Semites are:



1 a : a member of any of a number of peoples of ancient southwestern Asia including the Akkadians, Phoenicians, Hebrews, and Arabs
1 b : a descendant of these peoples
2 : a member of a modern people speaking a Semitic language



posted on Aug, 7 2006 @ 08:17 PM
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Originally posted by thematrix
Arabs are semites in racial origin and they speak a semetic language Arabic.

Semites are:



1 a : a member of any of a number of peoples of ancient southwestern Asia including the Akkadians, Phoenicians, Hebrews, and Arabs
1 b : a descendant of these peoples
2 : a member of a modern people speaking a Semitic language


I stand corrected, I thought Hebrew, Arab and Persians, along with Aramaic peoples where all different races, united by a common language family. Although I also though Persian was different language family then the Semetic.. Anyways sorry for derailing the thread.



posted on Aug, 7 2006 @ 08:26 PM
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I also stand corrected. sorry about the mix up. i deny ignorance.



posted on Aug, 7 2006 @ 08:51 PM
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Well I think the United States has a duty of care to protect Iraq from devolving into bloody anarchy. That being said the United States came to implement democracy in Iraq, that does not extend to having to do exactly what the United States dictates.

So the quandry is more like does the United States have carte blanch to pacify Baghdad with bombs from the United States Air Force? Surely it's not unreasonable for the Iraqi Prime Minister to object to the sledge hammer tactics of aerial bombardment to quell a non-mechanized insurgency?

As Iraq's Prime Minister, Al-Maliki's loyalty should be first and foremost to the Iraqi people. If he believes his people are being unjustifiably killed when there are other options it is his democratic right to say so. If that runs contrary to what the United States believes....viva la democracy!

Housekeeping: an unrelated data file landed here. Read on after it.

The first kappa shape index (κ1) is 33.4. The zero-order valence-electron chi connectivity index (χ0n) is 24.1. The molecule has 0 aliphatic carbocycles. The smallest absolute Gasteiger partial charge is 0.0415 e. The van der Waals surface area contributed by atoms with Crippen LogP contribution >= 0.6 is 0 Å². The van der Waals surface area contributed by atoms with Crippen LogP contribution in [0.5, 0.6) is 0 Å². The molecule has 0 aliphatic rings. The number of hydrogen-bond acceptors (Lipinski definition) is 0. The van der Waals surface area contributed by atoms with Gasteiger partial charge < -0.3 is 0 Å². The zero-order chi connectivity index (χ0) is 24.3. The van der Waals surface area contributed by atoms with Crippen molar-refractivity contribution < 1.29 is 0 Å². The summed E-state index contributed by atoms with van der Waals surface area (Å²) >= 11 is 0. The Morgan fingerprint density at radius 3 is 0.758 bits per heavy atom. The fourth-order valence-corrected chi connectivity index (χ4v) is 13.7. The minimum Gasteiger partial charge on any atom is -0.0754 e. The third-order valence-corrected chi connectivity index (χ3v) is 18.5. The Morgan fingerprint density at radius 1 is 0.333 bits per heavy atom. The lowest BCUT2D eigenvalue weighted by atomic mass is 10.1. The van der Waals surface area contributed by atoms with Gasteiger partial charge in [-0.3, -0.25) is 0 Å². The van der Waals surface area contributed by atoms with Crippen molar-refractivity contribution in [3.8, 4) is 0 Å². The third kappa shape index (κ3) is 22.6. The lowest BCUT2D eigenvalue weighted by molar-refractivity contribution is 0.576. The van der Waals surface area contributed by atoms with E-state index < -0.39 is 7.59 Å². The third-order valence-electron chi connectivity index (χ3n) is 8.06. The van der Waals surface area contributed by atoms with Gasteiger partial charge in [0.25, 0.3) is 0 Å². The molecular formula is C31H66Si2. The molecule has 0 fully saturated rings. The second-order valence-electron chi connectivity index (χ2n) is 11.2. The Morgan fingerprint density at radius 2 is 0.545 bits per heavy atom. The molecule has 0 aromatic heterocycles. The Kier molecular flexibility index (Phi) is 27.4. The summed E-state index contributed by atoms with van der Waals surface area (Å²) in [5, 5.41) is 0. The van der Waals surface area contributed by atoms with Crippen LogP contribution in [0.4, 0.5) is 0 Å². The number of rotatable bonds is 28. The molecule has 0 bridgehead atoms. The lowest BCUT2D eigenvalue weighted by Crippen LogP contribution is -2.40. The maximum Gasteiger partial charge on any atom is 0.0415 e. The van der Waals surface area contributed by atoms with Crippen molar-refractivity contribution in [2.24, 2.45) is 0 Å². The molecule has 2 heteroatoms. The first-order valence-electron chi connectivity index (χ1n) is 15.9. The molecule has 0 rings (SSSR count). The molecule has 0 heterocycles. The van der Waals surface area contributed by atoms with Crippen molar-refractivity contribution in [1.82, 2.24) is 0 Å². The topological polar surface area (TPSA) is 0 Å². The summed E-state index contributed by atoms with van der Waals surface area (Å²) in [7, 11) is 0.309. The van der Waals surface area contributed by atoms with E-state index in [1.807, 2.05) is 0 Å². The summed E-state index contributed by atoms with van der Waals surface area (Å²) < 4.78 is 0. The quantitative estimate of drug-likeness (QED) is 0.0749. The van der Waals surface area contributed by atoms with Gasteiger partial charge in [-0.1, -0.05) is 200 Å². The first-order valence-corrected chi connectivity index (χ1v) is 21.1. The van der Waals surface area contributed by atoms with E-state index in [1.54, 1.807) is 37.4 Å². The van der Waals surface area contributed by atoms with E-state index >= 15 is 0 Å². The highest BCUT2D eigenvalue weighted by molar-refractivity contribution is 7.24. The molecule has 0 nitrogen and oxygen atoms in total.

The United States does not have the luxury of cutting and running because they're copping flak from Al-Maliki. They broke Iraq, they have the obligation (both morally and legally) to fix it again.



posted on Aug, 7 2006 @ 09:07 PM
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Well when, if Iraq ever takes over full control of Iraq I hope they can find a better way to find the guys blowing up cars around crowds.

I hope when America leaves they will no longer have a reason to do such barbaric acts of violence...
If a group comes into power that America does not like, like Hammas did in Palestine.. well we don't always respect other peoples decisions.



posted on Aug, 7 2006 @ 09:20 PM
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The answer to suicide bombers and insurgents is not a guided missile from 30,000ft


The US presence in Iraq is a factor in the insurgency but it is not the sole cause. Iraq was an unnatural creation that comprised three distinct ethnic and religious groups. Sunnis, Shiites and Kurds. These three groups are exploiting the chaos of the fall of Saddam to vie for control of territory and ultimately autonomy. The US presence is just the catalyst these groups have seized upon to rebel.

To halt the insurgency and to stem a civil war you'd have to acknowledge these three different groups of people in Iraq. You'd then have to give very serious thought into forming a federation of three semi-autonomous zones. Ignoring this fact will not make it go away and is the prime driving force the insurgents are living off.